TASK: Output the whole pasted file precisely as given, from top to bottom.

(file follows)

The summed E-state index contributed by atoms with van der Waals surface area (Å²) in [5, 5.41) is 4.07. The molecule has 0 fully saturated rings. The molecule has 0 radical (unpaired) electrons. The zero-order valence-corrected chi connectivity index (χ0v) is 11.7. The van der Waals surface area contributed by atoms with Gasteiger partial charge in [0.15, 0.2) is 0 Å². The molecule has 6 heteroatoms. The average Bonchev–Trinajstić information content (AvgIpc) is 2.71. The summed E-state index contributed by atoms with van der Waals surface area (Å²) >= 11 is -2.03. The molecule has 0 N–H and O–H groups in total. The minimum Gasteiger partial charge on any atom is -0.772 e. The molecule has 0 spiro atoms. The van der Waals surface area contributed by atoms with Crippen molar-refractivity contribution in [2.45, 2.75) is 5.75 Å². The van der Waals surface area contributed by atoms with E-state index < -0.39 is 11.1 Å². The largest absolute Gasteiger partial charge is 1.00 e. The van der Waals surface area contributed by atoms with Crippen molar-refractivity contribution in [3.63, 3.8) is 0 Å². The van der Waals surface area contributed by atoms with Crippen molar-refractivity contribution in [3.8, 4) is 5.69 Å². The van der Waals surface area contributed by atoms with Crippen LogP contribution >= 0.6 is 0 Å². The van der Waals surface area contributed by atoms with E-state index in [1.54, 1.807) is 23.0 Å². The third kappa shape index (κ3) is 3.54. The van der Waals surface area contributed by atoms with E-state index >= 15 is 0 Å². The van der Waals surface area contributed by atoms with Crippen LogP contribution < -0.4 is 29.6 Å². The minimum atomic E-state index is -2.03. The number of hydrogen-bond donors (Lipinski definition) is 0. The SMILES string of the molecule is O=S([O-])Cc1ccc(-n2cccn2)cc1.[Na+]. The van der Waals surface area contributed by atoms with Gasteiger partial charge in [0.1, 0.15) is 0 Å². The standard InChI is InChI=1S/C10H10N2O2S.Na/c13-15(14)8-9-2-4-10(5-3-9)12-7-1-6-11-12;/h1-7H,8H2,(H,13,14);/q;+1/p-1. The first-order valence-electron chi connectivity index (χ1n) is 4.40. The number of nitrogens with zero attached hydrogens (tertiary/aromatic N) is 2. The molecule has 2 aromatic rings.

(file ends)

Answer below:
The summed E-state index contributed by atoms with van der Waals surface area (Å²) in [5, 5.41) is 4.07. The molecule has 0 fully saturated rings. The molecule has 0 radical (unpaired) electrons. The zero-order valence-corrected chi connectivity index (χ0v) is 11.7. The van der Waals surface area contributed by atoms with Gasteiger partial charge in [0.15, 0.2) is 0 Å². The molecule has 6 heteroatoms. The average Bonchev–Trinajstić information content (AvgIpc) is 2.71. The summed E-state index contributed by atoms with van der Waals surface area (Å²) >= 11 is -2.03. The molecule has 0 N–H and O–H groups in total. The minimum Gasteiger partial charge on any atom is -0.772 e. The molecule has 0 spiro atoms. The van der Waals surface area contributed by atoms with Crippen molar-refractivity contribution in [2.45, 2.75) is 5.75 Å². The van der Waals surface area contributed by atoms with E-state index < -0.39 is 11.1 Å². The largest absolute Gasteiger partial charge is 1.00 e. The van der Waals surface area contributed by atoms with Crippen molar-refractivity contribution in [3.63, 3.8) is 0 Å². The van der Waals surface area contributed by atoms with Crippen molar-refractivity contribution in [3.8, 4) is 5.69 Å². The van der Waals surface area contributed by atoms with Crippen LogP contribution >= 0.6 is 0 Å². The van der Waals surface area contributed by atoms with E-state index in [1.54, 1.807) is 23.0 Å². The third kappa shape index (κ3) is 3.54. The van der Waals surface area contributed by atoms with E-state index >= 15 is 0 Å². The van der Waals surface area contributed by atoms with Crippen LogP contribution < -0.4 is 29.6 Å². The minimum atomic E-state index is -2.03. The number of hydrogen-bond donors (Lipinski definition) is 0. The SMILES string of the molecule is O=S([O-])Cc1ccc(-n2cccn2)cc1.[Na+]. The van der Waals surface area contributed by atoms with Gasteiger partial charge in [0.1, 0.15) is 0 Å². The standard InChI is InChI=1S/C10H10N2O2S.Na/c13-15(14)8-9-2-4-10(5-3-9)12-7-1-6-11-12;/h1-7H,8H2,(H,13,14);/q;+1/p-1. The first-order valence-electron chi connectivity index (χ1n) is 4.40. The number of nitrogens with zero attached hydrogens (tertiary/aromatic N) is 2. The molecule has 2 aromatic rings.